Diasporic connectivity and patriarchal formations in the sex trafficking of women

Turner, Jacqueline (2014) Diasporic connectivity and patriarchal formations in the sex trafficking of women. Doctoral thesis, London Metropolitan University.

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Abstract / Description

This thesis explores diasporic connectivities and formations of patriarchy in the cross-border sex trafficking of women in the United Kingdom. The function of heteronormativity in the trafficking process is also a key concern. This is a multi-methods study, drawing on interviews with experts in the field of trafficking, and on data extracted from completed Crown Prosecution Service trafficking case files. Interviews with national and international experts were undertaken to explore the extent of the knowledge base on crime groups engaged in the sex trafficking of women into and within the UK by reference to their structure, composition, modus operandi, and to the role of diasporas in the trafficking process. Additionally, through data extracted from Crown Prosecution Service trafficking files, defendants are profiled and groups are allocated to models in a typology hypothesizing four possible intersections between traffickers and their respective diasporas in the UK. The role of diasporas and the function of heteronormativity are similarly explored through the data during each phase of recruitment, movement and exploitation, and with particular focus on women as traffickers. The thesis shows the methods of recruitment employed in source countries to ensure the supply of women, and the forms of control exercised by traffickers in the UK. In examining the business of exploitation, it further shows how the commodification of women is central to the hegemonic masculinity project.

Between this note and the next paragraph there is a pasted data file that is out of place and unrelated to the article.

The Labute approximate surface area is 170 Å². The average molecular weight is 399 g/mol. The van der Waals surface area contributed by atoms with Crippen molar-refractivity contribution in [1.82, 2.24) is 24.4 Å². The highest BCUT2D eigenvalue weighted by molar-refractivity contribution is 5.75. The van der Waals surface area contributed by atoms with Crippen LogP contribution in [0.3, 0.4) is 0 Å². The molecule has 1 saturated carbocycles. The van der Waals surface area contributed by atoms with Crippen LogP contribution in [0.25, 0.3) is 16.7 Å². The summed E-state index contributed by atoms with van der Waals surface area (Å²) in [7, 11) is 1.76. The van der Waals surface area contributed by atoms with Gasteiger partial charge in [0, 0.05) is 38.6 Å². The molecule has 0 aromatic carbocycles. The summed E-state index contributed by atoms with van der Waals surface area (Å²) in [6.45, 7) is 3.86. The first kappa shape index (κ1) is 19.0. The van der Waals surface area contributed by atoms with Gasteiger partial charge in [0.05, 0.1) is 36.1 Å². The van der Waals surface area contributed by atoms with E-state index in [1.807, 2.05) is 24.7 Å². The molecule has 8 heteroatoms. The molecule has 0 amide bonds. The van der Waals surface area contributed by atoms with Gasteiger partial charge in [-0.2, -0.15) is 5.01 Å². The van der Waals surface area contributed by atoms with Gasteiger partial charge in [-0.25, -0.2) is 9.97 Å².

Item Type: Thesis (Doctoral)
Additional Information: uk.bl.ethos.603077
Uncontrolled Keywords: cross-border sex trafficking; trafficking of women in the United Kingdom; heteronormativity; diasporas; commodification of women
Subjects: 300 Social sciences > 360 Social problems & services; associations
Department: School of Social Sciences (to June 2021)
Depositing User: Chiara Repetto
Date Deposited: 01 Apr 2022 10:43
Last Modified: 01 Apr 2022 13:00
URI: http://repository.londonmet.ac.uk/id/eprint/7355

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